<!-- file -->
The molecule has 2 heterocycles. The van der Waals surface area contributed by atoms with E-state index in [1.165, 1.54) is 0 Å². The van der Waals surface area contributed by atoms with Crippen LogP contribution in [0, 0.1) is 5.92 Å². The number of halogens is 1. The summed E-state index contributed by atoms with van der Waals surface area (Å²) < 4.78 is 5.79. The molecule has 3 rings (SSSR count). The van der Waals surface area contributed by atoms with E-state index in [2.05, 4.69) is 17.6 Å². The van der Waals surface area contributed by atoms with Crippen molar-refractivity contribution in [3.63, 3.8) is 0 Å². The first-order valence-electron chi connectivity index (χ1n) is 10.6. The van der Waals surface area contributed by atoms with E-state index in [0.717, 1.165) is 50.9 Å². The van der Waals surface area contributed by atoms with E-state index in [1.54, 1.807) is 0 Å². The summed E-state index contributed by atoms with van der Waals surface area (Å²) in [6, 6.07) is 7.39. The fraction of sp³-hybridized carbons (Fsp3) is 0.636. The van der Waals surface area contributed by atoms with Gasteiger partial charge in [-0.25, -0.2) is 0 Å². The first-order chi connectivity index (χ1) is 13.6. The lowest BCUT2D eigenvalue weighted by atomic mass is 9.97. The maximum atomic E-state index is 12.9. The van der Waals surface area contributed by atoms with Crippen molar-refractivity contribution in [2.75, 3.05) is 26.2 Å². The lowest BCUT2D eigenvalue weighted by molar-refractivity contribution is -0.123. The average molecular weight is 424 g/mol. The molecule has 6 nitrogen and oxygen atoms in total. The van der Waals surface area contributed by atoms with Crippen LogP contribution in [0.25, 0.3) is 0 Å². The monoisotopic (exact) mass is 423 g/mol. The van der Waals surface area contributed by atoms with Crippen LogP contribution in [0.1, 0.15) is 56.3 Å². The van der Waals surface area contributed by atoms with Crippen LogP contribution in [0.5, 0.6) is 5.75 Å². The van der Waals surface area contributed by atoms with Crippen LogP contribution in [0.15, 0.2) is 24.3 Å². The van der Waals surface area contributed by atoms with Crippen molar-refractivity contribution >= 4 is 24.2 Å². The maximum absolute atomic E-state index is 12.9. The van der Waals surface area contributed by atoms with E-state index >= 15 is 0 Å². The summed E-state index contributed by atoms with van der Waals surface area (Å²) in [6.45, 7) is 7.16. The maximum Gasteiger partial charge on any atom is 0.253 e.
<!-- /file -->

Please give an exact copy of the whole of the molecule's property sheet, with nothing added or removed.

The molecule has 2 heterocycles. The van der Waals surface area contributed by atoms with E-state index in [1.165, 1.54) is 0 Å². The van der Waals surface area contributed by atoms with Crippen LogP contribution in [0, 0.1) is 5.92 Å². The number of halogens is 1. The summed E-state index contributed by atoms with van der Waals surface area (Å²) < 4.78 is 5.79. The molecule has 3 rings (SSSR count). The van der Waals surface area contributed by atoms with E-state index in [2.05, 4.69) is 17.6 Å². The van der Waals surface area contributed by atoms with Crippen molar-refractivity contribution in [3.63, 3.8) is 0 Å². The first-order valence-electron chi connectivity index (χ1n) is 10.6. The van der Waals surface area contributed by atoms with E-state index in [0.717, 1.165) is 50.9 Å². The van der Waals surface area contributed by atoms with E-state index in [1.54, 1.807) is 0 Å². The summed E-state index contributed by atoms with van der Waals surface area (Å²) in [6, 6.07) is 7.39. The fraction of sp³-hybridized carbons (Fsp3) is 0.636. The van der Waals surface area contributed by atoms with Gasteiger partial charge in [-0.25, -0.2) is 0 Å². The first-order chi connectivity index (χ1) is 13.6. The lowest BCUT2D eigenvalue weighted by atomic mass is 9.97. The maximum atomic E-state index is 12.9. The van der Waals surface area contributed by atoms with Crippen molar-refractivity contribution in [2.75, 3.05) is 26.2 Å². The lowest BCUT2D eigenvalue weighted by molar-refractivity contribution is -0.123. The average molecular weight is 424 g/mol. The molecule has 6 nitrogen and oxygen atoms in total. The van der Waals surface area contributed by atoms with Crippen LogP contribution in [0.25, 0.3) is 0 Å². The monoisotopic (exact) mass is 423 g/mol. The van der Waals surface area contributed by atoms with Crippen LogP contribution in [0.1, 0.15) is 56.3 Å². The van der Waals surface area contributed by atoms with Crippen LogP contribution in [0.5, 0.6) is 5.75 Å². The van der Waals surface area contributed by atoms with Crippen LogP contribution in [0.15, 0.2) is 24.3 Å². The van der Waals surface area contributed by atoms with Crippen molar-refractivity contribution >= 4 is 24.2 Å². The maximum absolute atomic E-state index is 12.9. The van der Waals surface area contributed by atoms with E-state index >= 15 is 0 Å². The summed E-state index contributed by atoms with van der Waals surface area (Å²) in [6.45, 7) is 7.16. The maximum Gasteiger partial charge on any atom is 0.253 e.